Thursday, June 7, 2012


In May, the Obama administration transmitted the Convention on the Rights of Persons with Disabilities (CRPD) to Congress for its advice and consent for ratification. The CRPD is a United Nations convention that was negotiated in 2006. Today, the Convention has been signed by 153 and ratified by 118 countries. 

Although the treaty was signed by President Obama in 2009, ratification of the treaty shows the serious commitment of the U.S. to disability rights. Ratification also allows the U.S. to participate in an International Committee established to help other countries implement the treaty. 

Like the Americans with Disabilities Act (ADA), the CRPD emphasizes non-discrimination and equal access for all people across all areas of life. The CRPD brings the fundamental values of equality, human dignity, and participation of the ADA to an international scale. Through the CRPD, Americans with disabilities—including Veterans—will have equal rights when working, traveling, and studying abroad. 

On May 25th, a group of 7 bipartisan Senators publically announced their support for CRPD ratification. The Senators were  John McCain (R-AZ), Dick Durbin (D-IL), Jerry Moran (R-KS), Tom Harkin (D-IA), John Barrasso (R-WY), Chris Coons (D-DE), and Tom Udall (D-NM).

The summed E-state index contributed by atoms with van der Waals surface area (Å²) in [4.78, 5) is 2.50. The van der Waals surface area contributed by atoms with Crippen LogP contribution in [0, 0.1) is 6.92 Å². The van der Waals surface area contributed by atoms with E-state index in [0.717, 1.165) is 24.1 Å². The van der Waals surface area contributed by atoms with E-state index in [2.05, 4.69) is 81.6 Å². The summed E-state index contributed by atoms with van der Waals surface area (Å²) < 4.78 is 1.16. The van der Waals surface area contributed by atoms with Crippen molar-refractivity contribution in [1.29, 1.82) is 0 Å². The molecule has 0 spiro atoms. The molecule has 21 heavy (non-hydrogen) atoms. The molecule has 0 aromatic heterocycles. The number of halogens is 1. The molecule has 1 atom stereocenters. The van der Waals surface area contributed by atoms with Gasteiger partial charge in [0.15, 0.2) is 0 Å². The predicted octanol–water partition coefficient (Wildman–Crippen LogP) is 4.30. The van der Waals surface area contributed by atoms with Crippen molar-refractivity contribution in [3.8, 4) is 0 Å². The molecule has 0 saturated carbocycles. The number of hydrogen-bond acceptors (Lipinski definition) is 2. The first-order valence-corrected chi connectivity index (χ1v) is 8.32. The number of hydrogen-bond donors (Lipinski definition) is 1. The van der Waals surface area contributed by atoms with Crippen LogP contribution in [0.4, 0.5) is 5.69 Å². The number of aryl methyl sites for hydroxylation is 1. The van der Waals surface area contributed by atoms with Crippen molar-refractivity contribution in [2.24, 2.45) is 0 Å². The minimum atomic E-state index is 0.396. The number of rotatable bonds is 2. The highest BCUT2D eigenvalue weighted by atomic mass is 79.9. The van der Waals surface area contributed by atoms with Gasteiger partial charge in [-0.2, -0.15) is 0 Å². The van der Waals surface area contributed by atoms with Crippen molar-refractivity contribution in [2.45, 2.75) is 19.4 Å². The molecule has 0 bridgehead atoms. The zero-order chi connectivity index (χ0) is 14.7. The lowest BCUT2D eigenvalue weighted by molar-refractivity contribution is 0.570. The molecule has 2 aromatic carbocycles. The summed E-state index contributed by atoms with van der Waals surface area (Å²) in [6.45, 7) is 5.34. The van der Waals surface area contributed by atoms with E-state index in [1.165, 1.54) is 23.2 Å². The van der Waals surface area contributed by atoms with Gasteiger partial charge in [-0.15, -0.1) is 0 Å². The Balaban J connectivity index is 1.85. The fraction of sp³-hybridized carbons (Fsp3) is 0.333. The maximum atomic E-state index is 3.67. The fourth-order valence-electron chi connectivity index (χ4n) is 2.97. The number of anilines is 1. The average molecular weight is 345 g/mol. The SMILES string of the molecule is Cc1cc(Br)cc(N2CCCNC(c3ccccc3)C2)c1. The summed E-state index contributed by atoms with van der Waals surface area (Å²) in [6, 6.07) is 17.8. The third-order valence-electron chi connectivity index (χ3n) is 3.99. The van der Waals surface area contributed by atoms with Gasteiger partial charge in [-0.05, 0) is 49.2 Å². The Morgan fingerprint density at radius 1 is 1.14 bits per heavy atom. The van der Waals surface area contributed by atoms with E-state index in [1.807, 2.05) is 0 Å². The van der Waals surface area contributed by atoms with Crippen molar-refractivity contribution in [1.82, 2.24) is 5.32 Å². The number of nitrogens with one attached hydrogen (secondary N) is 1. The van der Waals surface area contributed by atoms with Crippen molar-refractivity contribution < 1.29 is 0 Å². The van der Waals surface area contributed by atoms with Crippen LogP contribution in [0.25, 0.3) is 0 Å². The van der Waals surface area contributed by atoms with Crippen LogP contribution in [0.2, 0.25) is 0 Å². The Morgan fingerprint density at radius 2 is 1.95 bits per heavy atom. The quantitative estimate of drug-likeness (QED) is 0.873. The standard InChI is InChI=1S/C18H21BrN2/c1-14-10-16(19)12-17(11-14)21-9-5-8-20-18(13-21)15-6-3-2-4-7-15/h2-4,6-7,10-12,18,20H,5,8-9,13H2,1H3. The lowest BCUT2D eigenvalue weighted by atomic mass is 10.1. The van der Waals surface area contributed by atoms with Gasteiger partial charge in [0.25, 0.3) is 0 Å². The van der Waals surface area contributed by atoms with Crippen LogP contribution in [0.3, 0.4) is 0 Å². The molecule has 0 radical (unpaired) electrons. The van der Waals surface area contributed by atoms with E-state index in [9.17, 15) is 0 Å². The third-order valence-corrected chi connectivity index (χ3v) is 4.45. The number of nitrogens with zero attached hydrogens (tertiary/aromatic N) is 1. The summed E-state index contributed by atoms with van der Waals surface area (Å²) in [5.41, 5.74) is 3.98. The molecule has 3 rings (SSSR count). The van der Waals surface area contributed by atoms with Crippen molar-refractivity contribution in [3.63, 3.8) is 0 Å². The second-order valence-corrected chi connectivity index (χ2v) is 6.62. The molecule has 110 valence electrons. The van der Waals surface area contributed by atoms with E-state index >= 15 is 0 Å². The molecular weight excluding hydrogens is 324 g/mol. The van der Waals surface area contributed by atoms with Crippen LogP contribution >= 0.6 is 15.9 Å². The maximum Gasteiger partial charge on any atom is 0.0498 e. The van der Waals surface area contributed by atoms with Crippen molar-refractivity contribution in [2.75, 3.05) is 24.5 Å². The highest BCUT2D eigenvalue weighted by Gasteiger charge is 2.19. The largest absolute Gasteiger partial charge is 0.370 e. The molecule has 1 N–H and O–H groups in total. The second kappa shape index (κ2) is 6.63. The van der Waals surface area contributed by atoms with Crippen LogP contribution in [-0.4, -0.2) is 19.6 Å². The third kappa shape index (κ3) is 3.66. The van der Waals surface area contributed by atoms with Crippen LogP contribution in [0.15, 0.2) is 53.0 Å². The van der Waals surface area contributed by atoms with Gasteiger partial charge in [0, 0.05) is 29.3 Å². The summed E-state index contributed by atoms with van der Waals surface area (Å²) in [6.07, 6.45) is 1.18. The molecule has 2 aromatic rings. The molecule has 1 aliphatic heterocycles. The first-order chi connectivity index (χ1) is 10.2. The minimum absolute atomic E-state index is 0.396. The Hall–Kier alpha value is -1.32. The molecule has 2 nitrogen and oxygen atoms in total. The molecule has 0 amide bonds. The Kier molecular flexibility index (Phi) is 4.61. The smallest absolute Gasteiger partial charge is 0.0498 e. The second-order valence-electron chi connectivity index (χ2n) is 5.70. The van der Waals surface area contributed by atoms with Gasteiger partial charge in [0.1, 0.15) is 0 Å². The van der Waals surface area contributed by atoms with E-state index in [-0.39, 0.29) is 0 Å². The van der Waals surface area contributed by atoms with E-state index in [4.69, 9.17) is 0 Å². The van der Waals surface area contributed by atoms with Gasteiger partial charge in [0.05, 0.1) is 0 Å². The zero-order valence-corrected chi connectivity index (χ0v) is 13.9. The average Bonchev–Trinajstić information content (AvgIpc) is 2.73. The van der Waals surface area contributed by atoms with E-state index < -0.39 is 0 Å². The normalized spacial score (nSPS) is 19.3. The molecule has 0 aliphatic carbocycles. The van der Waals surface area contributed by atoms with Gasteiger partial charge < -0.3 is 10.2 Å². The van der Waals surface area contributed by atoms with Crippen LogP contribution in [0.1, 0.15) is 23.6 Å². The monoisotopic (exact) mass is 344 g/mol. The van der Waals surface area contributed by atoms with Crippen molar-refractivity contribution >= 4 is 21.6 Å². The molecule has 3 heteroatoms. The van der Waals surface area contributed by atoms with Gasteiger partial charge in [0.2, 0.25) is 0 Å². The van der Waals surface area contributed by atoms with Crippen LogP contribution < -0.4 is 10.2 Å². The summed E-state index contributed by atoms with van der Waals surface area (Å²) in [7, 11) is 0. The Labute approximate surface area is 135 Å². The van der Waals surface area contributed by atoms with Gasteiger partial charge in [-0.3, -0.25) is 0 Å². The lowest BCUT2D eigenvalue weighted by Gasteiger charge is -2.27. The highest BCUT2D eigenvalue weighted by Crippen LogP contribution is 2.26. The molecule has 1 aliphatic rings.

By ratifying the Convention, the U.S. will show support for these international policies, but also set an example for other countries to follow suit. Since the CRPD has been transmitted by the Obama Administration to the Senate, the next step towards ratification is for the Convention to pass through the Senate Foreign Relations committee with a simple majority vote. 

Thank you Senators McCain, Durbin, Moran, Harkin, Barrasso, Coons, and Udall for announcing your support for treaty ratification and helping the U.S. remain a leader on disability rights legislation! The Society looks forward to continuing to work with Congress and partners like the U.S. International Council on Disabilities to ensure that this important treaty is ratified.

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